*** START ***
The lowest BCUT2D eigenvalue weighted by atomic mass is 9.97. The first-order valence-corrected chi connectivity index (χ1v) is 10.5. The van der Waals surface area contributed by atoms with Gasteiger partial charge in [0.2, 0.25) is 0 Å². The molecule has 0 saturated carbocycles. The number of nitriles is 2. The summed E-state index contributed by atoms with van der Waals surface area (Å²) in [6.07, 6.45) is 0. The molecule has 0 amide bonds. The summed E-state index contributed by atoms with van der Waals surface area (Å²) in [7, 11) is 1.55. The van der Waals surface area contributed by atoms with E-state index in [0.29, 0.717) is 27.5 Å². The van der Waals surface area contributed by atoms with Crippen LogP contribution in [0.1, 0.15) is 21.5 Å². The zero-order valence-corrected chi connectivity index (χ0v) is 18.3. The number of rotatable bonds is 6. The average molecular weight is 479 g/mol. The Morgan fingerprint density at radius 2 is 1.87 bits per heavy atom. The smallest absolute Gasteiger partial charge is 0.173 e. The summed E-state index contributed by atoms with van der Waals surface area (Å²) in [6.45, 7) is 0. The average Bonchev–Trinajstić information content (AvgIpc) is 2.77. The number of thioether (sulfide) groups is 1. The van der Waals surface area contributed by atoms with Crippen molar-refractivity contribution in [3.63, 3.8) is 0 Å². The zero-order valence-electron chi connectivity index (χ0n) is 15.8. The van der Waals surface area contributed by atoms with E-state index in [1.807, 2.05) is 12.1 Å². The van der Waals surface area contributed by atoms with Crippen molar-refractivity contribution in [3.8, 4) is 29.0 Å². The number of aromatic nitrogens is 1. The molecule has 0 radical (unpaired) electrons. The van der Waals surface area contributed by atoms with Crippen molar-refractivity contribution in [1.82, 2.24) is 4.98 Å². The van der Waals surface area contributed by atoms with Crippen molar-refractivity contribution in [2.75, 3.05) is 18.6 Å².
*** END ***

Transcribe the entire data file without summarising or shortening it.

The lowest BCUT2D eigenvalue weighted by atomic mass is 9.97. The first-order valence-corrected chi connectivity index (χ1v) is 10.5. The van der Waals surface area contributed by atoms with Gasteiger partial charge in [0.2, 0.25) is 0 Å². The molecule has 0 saturated carbocycles. The number of nitriles is 2. The summed E-state index contributed by atoms with van der Waals surface area (Å²) in [6.07, 6.45) is 0. The molecule has 0 amide bonds. The summed E-state index contributed by atoms with van der Waals surface area (Å²) in [7, 11) is 1.55. The van der Waals surface area contributed by atoms with E-state index in [0.29, 0.717) is 27.5 Å². The van der Waals surface area contributed by atoms with Crippen LogP contribution in [0.1, 0.15) is 21.5 Å². The zero-order valence-corrected chi connectivity index (χ0v) is 18.3. The number of rotatable bonds is 6. The average molecular weight is 479 g/mol. The Morgan fingerprint density at radius 2 is 1.87 bits per heavy atom. The smallest absolute Gasteiger partial charge is 0.173 e. The summed E-state index contributed by atoms with van der Waals surface area (Å²) in [6.45, 7) is 0. The average Bonchev–Trinajstić information content (AvgIpc) is 2.77. The number of thioether (sulfide) groups is 1. The van der Waals surface area contributed by atoms with Crippen molar-refractivity contribution in [3.63, 3.8) is 0 Å². The zero-order valence-electron chi connectivity index (χ0n) is 15.8. The van der Waals surface area contributed by atoms with E-state index in [1.807, 2.05) is 12.1 Å². The van der Waals surface area contributed by atoms with Crippen molar-refractivity contribution in [3.8, 4) is 29.0 Å². The number of aromatic nitrogens is 1. The molecule has 0 radical (unpaired) electrons. The van der Waals surface area contributed by atoms with Crippen molar-refractivity contribution in [1.82, 2.24) is 4.98 Å². The van der Waals surface area contributed by atoms with Crippen molar-refractivity contribution in [2.75, 3.05) is 18.6 Å².